Japan: Leading the Way to Turn Waste into Energy

Jul 23, 2019 | BIZ, GOV, GREEN, Japan, NEWS

Recycling bins in Yamanaka Onsen | Rosewoman

The surmounting garbage and waste problem in Southeast Asian countries like Indonesia, Vietnam, and the Philippines, might soon be given a solution as Japan looks into creating more waste-to-power plants in the neighborhood.

Power from Waste

Trash is supposed to be thrown away and never to be given thought of. However, first world countries like Sweden use garbage to heat homes, power their industries, and even provide fuel for its buses and taxis. It is said that this Scandinavian country got so good at recycling that it has already run out of garbage and has to import them from its European neighbors.

Aside from Sweden, countries like Denmark, the UK, Norway, Germany, USA, and surprisingly, the United Arab Emirates, are also leaders in the field of converting waste into energy.

It is said that about 5 tons of rubbish have the potential to yield energy equivalent to 1 ton of oil, around 2 tons of coal, or 5 tons of wood.

Hybrid Garbage Truck - Japan

Hybrid Garbage Truck – Japan | Ricky Cogley

Interestingly, Japan is yet another nation which takes garbage recycling to heart. One might consider it a hassle, but in the Land of the Rising Sun, people must sort their waste into as many as 10 different categories, and regulations on how to do it differently from places to places.

But all these efforts made Japan the leader in extreme waste recycling in Asia and it is now taking things up a notch.

The Asian Waste Buster

Japan has been dealing with waste problems ever since the onset of its economic boom around the 60s. Private and even government-held companies have developed systems to reduce waste pollution in the country. One of which that works well even to this day is solid waste incineration.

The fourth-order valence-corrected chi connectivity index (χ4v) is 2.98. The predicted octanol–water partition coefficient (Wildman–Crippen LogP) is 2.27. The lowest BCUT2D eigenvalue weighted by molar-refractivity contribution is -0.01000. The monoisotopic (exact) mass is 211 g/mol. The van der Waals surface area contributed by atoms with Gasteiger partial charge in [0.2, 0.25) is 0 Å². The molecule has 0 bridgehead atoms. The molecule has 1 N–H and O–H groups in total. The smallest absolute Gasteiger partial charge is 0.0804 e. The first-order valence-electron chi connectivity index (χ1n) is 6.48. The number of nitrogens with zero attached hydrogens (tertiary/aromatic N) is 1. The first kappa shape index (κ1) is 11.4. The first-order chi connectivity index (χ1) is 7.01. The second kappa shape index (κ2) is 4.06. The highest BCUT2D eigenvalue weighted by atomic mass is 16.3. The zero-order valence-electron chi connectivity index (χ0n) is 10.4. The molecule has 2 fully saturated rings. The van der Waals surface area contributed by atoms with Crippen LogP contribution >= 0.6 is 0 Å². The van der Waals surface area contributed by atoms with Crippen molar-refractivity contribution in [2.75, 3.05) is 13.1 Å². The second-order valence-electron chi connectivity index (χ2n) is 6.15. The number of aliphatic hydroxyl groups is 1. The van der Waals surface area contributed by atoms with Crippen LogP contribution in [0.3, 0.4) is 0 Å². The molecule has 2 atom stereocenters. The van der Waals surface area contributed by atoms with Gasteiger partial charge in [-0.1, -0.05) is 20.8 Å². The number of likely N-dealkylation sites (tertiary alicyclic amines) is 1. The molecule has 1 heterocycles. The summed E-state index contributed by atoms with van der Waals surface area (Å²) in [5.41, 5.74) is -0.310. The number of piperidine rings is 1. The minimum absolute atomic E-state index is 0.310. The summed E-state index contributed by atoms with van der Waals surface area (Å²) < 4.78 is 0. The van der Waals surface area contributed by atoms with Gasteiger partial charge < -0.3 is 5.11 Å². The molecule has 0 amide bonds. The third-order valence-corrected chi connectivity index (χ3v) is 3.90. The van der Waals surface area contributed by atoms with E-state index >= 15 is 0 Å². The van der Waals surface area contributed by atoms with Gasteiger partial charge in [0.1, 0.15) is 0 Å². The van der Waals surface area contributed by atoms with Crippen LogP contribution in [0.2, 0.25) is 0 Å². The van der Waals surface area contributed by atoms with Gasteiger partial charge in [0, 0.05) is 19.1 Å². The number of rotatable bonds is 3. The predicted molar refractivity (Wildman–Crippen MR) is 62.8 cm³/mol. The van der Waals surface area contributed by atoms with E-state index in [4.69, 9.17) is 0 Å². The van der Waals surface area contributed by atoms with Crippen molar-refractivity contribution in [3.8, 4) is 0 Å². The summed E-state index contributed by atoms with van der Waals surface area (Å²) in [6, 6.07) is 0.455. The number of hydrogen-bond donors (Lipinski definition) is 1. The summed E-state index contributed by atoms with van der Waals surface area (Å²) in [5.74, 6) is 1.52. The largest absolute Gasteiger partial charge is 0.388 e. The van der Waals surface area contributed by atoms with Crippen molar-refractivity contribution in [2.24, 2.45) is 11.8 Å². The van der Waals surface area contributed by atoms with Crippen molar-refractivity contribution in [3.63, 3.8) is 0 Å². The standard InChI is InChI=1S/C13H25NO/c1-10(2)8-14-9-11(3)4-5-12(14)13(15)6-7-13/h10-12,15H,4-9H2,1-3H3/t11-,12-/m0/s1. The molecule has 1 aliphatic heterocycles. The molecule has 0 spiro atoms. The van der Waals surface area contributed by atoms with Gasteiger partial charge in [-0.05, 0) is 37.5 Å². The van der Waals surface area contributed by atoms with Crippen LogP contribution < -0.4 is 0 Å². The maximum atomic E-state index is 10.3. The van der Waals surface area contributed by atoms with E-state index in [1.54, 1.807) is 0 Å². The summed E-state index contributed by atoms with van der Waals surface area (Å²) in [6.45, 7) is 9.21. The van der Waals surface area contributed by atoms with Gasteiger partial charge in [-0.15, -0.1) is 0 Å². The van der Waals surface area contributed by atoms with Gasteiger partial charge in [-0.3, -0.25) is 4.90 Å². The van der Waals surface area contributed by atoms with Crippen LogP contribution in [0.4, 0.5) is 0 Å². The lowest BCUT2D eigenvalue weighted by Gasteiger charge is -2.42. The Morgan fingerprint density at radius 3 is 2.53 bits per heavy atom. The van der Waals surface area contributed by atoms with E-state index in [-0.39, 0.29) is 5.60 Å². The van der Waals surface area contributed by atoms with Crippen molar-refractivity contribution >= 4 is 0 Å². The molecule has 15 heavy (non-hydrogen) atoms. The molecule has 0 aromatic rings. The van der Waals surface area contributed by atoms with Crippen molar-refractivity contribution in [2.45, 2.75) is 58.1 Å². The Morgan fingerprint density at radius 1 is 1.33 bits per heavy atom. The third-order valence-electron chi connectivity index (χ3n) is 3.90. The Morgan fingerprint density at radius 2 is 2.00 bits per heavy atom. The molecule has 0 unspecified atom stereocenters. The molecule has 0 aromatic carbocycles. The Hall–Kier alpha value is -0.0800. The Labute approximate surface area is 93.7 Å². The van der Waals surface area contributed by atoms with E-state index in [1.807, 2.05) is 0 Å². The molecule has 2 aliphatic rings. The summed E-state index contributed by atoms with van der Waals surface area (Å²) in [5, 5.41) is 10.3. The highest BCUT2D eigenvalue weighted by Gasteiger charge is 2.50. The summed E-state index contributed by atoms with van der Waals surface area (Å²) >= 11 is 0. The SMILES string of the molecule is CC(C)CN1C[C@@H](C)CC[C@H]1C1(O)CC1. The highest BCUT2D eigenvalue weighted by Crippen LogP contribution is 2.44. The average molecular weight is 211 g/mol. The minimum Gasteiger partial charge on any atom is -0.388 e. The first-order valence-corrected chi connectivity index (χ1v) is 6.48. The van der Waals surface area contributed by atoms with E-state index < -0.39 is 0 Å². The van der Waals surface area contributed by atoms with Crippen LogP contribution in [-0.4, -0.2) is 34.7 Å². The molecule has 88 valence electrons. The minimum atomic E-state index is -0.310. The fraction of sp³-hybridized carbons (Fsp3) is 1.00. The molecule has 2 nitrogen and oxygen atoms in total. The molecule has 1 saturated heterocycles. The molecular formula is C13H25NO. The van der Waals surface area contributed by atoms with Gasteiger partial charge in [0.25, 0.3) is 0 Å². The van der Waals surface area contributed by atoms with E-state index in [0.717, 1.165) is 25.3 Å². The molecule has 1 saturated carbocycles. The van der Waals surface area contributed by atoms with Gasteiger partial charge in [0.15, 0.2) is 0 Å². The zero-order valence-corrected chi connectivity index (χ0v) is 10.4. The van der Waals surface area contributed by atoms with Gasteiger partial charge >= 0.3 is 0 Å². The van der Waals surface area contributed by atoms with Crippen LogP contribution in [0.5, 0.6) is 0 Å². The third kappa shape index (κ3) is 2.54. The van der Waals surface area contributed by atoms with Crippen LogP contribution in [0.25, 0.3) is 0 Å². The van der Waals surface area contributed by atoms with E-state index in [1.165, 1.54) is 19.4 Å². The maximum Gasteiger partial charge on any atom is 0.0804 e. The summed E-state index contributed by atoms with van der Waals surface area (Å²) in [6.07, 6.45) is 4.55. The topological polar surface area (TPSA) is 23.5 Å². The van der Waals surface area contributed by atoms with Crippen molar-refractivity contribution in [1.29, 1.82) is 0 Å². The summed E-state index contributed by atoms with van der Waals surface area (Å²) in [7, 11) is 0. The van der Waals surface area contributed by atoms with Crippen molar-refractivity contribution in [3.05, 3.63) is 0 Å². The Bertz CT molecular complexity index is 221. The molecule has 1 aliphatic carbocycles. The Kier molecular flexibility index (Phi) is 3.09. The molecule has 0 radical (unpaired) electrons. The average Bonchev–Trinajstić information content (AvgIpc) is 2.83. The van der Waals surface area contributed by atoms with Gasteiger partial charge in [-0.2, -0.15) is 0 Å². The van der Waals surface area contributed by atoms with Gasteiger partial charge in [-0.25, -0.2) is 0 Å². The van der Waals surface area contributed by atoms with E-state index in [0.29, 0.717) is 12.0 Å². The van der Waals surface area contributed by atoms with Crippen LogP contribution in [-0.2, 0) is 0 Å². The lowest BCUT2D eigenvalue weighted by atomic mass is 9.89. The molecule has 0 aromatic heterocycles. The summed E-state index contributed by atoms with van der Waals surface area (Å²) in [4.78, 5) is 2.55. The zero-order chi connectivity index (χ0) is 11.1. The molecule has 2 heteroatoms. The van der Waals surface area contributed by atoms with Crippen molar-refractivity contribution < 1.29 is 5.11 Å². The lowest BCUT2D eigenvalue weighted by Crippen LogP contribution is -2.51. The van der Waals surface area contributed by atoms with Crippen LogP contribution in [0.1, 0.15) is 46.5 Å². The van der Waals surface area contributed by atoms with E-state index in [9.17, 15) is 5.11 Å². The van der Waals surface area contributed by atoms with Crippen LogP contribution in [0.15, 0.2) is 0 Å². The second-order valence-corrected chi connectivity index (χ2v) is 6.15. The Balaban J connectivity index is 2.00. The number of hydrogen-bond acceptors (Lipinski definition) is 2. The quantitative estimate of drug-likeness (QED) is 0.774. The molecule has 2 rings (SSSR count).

According to report, Japan has over 1,000 incineration plants peppered around the country. In the capital of Tokyo, it has 21 hi-tech facilities which operate 24/7.

Through this effort, the government was able to shut down a huge number of landfills nationwide where some are being used for other purposes. 

Maishima Incineration Plant redesigned by Viennese artist Friedensreich Hundertwasser - Mashima Island Project

Maishima Incineration Plant redesigned by Viennese artist Friedensreich Hundertwasser – Mashima Island Project | Chris Guy

The energy derived from the incineration process enables facilities to generate enough electricity that it could use to power itself and at the same time contribute to the local power grid.

And while there might be some health concerns being raised, Japan’s waste-to-energy industries follow strict guidelines in which only those that could generate high temperatures to burn down trash are allowed to operate. As such, duly-approved incinerators are cleared from the dioxin problem.

Partners in Waste Management

An attempt to replicate this success throughout the Asia-Pacific region is now being considered by the Japanese government.

According to a report, Japan’s Ministry of the Environment – a leader in global environmental conservation, is proposing its plans to establish at least 10 waste-to-energy plants around Southeast Asia and had it achieved by the year 2023.

Waste-to-energy plants are not exactly a new thing in the region, as member-states like Singapore and Thailand already have their own in some form. But the Shinzo Abe-administration is partnering up with mega-incinerator firms like Hitachi Zosen and JFE Engineering to export their much-refined system to countries which could use one.

In the Philippines, for example, the Rodrigo Duterte government has been battling with a thousand tons of waste being dumped into its ports by countries like Canada. A similar case happens in Malaysia where piles of plastic waste originating from Europe and the United States are already taking up lands.

And while these governments are working hard to alleviate this crisis, by demanding the said first-world entities to get their trash back, this still could not address the domestic garbage problem.

The waste-to-power models proposed by Japan would help to drastically eliminate this problem as well as create energy by-product – a thing that is sorely needed in this corner of the continent.

Part of this agreement is for Japan to provide financing, education, and support in the collection, separation, and recycling of waste. Inclusive of this program of course is the integration of Japan’s winning waste management technology.